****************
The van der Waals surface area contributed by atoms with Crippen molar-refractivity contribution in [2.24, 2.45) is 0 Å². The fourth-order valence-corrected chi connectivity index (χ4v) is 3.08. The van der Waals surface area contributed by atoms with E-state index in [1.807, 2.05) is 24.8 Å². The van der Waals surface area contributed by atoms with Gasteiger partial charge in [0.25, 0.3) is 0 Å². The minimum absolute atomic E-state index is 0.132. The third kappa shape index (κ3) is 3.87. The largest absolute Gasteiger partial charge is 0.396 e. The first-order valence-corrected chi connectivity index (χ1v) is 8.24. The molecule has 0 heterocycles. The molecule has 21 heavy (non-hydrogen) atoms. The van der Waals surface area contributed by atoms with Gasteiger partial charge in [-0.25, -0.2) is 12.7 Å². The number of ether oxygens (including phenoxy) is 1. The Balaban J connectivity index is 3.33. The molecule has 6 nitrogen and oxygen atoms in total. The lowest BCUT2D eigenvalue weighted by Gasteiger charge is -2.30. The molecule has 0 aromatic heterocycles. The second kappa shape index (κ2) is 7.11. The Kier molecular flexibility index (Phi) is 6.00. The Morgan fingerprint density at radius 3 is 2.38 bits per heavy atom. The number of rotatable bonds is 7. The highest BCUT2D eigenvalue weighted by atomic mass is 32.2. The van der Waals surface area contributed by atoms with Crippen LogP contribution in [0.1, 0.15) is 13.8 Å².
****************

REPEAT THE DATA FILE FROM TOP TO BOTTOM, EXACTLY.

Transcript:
The van der Waals surface area contributed by atoms with Crippen molar-refractivity contribution in [2.24, 2.45) is 0 Å². The fourth-order valence-corrected chi connectivity index (χ4v) is 3.08. The van der Waals surface area contributed by atoms with E-state index in [1.807, 2.05) is 24.8 Å². The van der Waals surface area contributed by atoms with Gasteiger partial charge in [0.25, 0.3) is 0 Å². The minimum absolute atomic E-state index is 0.132. The third kappa shape index (κ3) is 3.87. The largest absolute Gasteiger partial charge is 0.396 e. The first-order valence-corrected chi connectivity index (χ1v) is 8.24. The molecule has 0 heterocycles. The molecule has 21 heavy (non-hydrogen) atoms. The van der Waals surface area contributed by atoms with Gasteiger partial charge in [-0.25, -0.2) is 12.7 Å². The number of ether oxygens (including phenoxy) is 1. The Balaban J connectivity index is 3.33. The molecule has 6 nitrogen and oxygen atoms in total. The lowest BCUT2D eigenvalue weighted by Gasteiger charge is -2.30. The molecule has 0 aromatic heterocycles. The second kappa shape index (κ2) is 7.11. The Kier molecular flexibility index (Phi) is 6.00. The Morgan fingerprint density at radius 3 is 2.38 bits per heavy atom. The number of rotatable bonds is 7. The highest BCUT2D eigenvalue weighted by atomic mass is 32.2. The van der Waals surface area contributed by atoms with Crippen LogP contribution in [0.1, 0.15) is 13.8 Å².